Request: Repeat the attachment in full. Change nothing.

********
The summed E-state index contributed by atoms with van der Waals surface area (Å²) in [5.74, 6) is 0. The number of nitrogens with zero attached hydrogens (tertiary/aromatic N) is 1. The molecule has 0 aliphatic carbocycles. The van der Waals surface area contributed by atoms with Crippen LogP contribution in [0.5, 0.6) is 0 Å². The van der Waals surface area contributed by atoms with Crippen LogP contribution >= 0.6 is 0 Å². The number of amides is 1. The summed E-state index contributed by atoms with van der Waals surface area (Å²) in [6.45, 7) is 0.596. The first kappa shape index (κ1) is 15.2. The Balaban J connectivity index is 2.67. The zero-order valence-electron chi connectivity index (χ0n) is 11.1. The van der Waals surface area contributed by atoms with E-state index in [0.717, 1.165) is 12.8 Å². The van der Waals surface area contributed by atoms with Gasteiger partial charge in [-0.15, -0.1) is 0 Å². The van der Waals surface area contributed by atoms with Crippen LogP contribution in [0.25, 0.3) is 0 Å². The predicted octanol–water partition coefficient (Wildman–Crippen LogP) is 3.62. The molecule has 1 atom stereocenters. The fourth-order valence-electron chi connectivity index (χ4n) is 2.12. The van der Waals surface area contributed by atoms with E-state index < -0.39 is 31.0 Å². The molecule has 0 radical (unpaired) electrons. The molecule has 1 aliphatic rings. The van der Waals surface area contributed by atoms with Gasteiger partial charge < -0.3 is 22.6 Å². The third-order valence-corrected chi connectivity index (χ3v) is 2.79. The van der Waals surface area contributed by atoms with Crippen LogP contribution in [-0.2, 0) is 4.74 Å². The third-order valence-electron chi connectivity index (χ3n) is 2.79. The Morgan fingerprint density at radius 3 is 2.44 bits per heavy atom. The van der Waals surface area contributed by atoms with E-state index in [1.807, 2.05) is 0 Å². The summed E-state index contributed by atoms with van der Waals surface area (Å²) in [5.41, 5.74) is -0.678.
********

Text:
The summed E-state index contributed by atoms with van der Waals surface area (Å²) in [5.74, 6) is 0. The number of nitrogens with zero attached hydrogens (tertiary/aromatic N) is 1. The molecule has 0 aliphatic carbocycles. The van der Waals surface area contributed by atoms with Crippen LogP contribution in [0.5, 0.6) is 0 Å². The van der Waals surface area contributed by atoms with Crippen LogP contribution >= 0.6 is 0 Å². The number of amides is 1. The summed E-state index contributed by atoms with van der Waals surface area (Å²) in [6.45, 7) is 0.596. The first kappa shape index (κ1) is 15.2. The Balaban J connectivity index is 2.67. The zero-order valence-electron chi connectivity index (χ0n) is 11.1. The van der Waals surface area contributed by atoms with E-state index in [0.717, 1.165) is 12.8 Å². The van der Waals surface area contributed by atoms with Gasteiger partial charge in [-0.15, -0.1) is 0 Å². The van der Waals surface area contributed by atoms with Crippen LogP contribution in [0.25, 0.3) is 0 Å². The predicted octanol–water partition coefficient (Wildman–Crippen LogP) is 3.62. The molecule has 1 atom stereocenters. The fourth-order valence-electron chi connectivity index (χ4n) is 2.12. The van der Waals surface area contributed by atoms with E-state index < -0.39 is 31.0 Å². The molecule has 0 radical (unpaired) electrons. The molecule has 1 aliphatic rings. The van der Waals surface area contributed by atoms with Gasteiger partial charge < -0.3 is 22.6 Å². The third-order valence-corrected chi connectivity index (χ3v) is 2.79. The van der Waals surface area contributed by atoms with Crippen LogP contribution in [-0.2, 0) is 4.74 Å². The third-order valence-electron chi connectivity index (χ3n) is 2.79. The Morgan fingerprint density at radius 3 is 2.44 bits per heavy atom. The van der Waals surface area contributed by atoms with E-state index in [1.807, 2.05) is 0 Å². The summed E-state index contributed by atoms with van der Waals surface area (Å²) in [5.41, 5.74) is -0.678.